Multiple Chemical Sensitivity
MCS or Multiple Chemical Sensitivity is described as a severe allergy-like reaction or sensitivity to multiple kinds of pollutants, which include diesel, VOC or Volatile Organic Compounds, gasoline, smoke and perfume, just to name a few.
A person who suffers from this condition is basically allergic or sensitive to chemicals in general and includes a wide range of symptoms. Such symptoms are usually linked to the environment, which is why the condition is also referred to as environmental illness, sick building syndrome or idiopathic environmental intolerance.
What are the usual symptoms of Multiple Chemical Sensitivity?
The symptoms of MCS vary from one person to another and the list is almost endless. Experts have pointed out that there are no distinct or major differences when it comes to the symptoms of MCS and other medical conditions such as ME (Myalgic Encephalomyelitis) and CF (Chronic Fatigue) as well as its variations like Chronic Fatigue Immune Dysfunction (CFIDS) or Post-viral Fatigue Syndrome (PVFS).
However, most patients who are known to suffer from MCS have reported to experience the following symptoms:
- Burning or stinging eyes
- Digestive upset
- Lethargy/extreme fatigue
- Muscles and/or joint pain
- Poor memory or concentration
- Rhinitis or runny nose
- Sensitivity to light and/or noise
- Skin rashes and other related conditions
- Sleeping problems
- Sore throat
- Wheezing and/or similar respiratory problems
What are the possible causes of Multiple Chemical Sensitivity?
Constant exposure to chemicals and other toxic materials can certainly make people sick. Common irritants like smoke or dust can even aggravate medical conditions like asthma or skin diseases.
Some people may easily get sick even when they are only exposed to certain chemicals for a short period of time. It is not exactly clear how levels of exposure can affect people because of varying situations. Some physicians have suggested that the condition can be considered an immune response which is similar to experiencing an allergic reaction.
As previously stated, the symptoms of MCS vary and there have been cases in which mental health issues like anxiety and depression were linked to MCS.
The nature of MCS is not fully understood, mainly because of its symptoms which are closely related to other medical conditions. As of now, there is no definite consensus regarding the cause of MCS.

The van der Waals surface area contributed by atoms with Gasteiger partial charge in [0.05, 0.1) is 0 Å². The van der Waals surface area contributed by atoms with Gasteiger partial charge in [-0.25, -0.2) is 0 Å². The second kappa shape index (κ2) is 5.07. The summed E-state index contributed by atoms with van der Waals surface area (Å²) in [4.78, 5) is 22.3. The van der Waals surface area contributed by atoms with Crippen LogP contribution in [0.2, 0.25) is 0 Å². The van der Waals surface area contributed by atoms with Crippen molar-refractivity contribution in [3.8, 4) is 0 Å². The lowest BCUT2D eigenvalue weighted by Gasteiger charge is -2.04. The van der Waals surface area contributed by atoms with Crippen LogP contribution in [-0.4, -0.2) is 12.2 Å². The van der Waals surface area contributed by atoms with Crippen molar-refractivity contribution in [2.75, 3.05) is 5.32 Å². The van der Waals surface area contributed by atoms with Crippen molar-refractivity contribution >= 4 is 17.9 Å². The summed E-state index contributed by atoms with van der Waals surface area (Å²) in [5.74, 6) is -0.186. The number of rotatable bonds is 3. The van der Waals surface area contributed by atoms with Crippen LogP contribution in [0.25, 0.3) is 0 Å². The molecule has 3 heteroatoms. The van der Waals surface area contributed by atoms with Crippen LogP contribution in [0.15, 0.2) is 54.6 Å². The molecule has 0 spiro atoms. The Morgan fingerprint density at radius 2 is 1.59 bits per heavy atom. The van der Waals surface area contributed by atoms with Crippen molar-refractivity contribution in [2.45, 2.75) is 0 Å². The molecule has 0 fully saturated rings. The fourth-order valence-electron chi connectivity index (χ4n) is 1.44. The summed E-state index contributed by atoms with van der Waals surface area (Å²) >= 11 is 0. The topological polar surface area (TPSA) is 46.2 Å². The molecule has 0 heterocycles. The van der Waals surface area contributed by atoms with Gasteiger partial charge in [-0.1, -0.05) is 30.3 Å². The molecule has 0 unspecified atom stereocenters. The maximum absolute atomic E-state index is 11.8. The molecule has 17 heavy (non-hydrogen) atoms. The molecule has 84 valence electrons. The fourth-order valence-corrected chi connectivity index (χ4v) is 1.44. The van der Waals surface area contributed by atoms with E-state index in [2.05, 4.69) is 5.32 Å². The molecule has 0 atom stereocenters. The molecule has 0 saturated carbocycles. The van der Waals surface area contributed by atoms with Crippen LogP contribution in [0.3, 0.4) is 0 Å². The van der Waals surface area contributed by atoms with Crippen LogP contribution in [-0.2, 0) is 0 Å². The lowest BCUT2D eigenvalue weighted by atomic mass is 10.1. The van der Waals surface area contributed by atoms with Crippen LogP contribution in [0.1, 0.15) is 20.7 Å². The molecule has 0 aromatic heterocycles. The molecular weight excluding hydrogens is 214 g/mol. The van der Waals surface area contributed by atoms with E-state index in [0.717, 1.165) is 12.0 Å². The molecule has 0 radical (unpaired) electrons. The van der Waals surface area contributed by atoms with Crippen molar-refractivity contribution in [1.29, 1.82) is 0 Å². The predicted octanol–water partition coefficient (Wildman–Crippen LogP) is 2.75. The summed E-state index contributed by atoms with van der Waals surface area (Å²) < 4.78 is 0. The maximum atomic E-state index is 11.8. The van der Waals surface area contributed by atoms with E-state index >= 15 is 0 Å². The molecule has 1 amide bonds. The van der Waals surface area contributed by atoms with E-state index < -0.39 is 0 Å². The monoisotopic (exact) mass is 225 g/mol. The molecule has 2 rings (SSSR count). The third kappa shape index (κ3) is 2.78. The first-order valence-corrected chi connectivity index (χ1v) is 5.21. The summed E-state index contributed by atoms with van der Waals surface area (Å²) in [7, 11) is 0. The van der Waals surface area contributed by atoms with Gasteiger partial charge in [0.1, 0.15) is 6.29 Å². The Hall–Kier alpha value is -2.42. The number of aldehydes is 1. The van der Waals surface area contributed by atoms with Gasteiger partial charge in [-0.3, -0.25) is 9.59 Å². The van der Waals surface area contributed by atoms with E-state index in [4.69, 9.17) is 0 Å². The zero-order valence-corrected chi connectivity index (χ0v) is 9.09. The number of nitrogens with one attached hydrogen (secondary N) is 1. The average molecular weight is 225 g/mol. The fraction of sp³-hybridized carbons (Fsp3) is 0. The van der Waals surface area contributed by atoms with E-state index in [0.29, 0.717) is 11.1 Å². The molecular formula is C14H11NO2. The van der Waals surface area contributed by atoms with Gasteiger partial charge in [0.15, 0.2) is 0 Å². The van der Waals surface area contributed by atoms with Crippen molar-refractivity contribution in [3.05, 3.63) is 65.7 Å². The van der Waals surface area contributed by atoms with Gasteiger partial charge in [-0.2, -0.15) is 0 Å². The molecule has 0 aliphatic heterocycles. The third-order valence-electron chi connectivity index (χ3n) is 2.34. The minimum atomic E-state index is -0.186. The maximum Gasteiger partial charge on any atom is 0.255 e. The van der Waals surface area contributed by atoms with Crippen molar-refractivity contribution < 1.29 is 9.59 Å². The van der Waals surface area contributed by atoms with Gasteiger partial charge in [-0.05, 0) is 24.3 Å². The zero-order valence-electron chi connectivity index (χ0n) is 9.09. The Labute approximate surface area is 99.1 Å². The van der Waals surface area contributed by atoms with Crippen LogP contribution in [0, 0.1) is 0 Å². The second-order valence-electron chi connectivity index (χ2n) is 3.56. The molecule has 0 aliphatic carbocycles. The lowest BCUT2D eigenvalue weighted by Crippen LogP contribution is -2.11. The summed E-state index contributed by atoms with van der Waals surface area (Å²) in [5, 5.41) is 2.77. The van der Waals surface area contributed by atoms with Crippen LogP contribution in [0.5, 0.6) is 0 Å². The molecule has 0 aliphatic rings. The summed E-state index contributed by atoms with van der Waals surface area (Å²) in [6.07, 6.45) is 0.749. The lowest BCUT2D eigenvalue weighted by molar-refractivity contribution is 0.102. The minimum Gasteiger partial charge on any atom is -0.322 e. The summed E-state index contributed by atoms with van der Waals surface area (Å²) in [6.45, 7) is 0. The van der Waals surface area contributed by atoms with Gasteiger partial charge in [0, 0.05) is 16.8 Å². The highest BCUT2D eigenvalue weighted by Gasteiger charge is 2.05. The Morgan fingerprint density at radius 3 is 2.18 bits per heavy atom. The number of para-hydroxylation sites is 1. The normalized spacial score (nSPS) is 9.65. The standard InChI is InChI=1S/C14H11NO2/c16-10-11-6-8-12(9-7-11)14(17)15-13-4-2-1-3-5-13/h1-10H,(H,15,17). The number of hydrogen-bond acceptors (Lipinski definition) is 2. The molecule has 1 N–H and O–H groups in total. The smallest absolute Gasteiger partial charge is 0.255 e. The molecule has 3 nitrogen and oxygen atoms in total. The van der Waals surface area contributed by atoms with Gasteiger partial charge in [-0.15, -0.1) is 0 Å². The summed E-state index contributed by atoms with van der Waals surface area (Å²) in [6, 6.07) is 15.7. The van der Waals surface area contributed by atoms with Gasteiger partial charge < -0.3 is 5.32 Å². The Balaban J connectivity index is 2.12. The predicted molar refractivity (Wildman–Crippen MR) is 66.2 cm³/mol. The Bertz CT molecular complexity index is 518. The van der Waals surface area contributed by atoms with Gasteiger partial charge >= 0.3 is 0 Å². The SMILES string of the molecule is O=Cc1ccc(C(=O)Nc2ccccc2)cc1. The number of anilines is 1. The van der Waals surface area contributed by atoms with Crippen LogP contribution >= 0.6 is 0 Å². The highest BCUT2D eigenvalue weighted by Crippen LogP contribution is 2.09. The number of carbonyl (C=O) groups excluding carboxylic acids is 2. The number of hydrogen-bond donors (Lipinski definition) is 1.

The ICD or International Statistical Classification of Diseases and Related Health Problems does not consider environmental sensitivity or MCS as a valid diagnosis, which means that it is still unclear as to whether the symptoms are psychologically or physiologically generated. People who may be suffering from MCS do not easily show visible and distinct signs or abnormalities in their laboratory test results.
There are no current dependable tests that can successfully diagnose MCS, but the condition can be carefully assessed through diagnosis of exclusion. The first step to diagnose the condition is to identify and then treat all the other conditions, which are present.
People who potentially suffer from MCS often complain of a plethora of symptoms. Some who may have MCS were reported to suffer from various medical conditions like allergies, anxiety, depression, hypercalcemia, lupus, orthostatic syndromes or thyroid disorders, among others. The best option is to properly evaluate and then treat the condition.
MCS must be diagnosed in accordance to the six standardized criteria as recommended by the 1999 Medical Consensus Statement. Please refer below:
- The symptoms are reproducible with repeated exposure to chemicals
- The medical condition has been going on for quite some time
- Low or commonly tolerated levels of exposure have resulted in the indications of the syndrome
- The symptoms of the condition have improved or have been completely resolved when the triggering chemicals are expunged
- Several responses would take place to many chemically unrelated substances
- Multiple organ symptoms are experienced such as abdominal cramping, aching joints, diarrhea, ear ache, headache, heart palpitations, itchy eyes, mental confusion, nausea, runny nose, scalp pain, scratchy throat or upset stomach.
Several studies have been conducted and showed that half of the patients who have MCS also meet the criteria for anxiety disorders and depression. Therefore, some doctors will prescribe antidepressants, which include Selective Serotonin Reuptake Inhibitors (SSRIs). Examples of such treatment are citalopram, fluoxetine, fluvoxamine and paroxetine.
Some patients have reported that their symptoms of MCS were relieved with the help of medicines that are for anxiety or sleep disorders. Another technique to reduce symptoms is to eliminate certain types of foods, as well as, staying away from known allergens or irritants.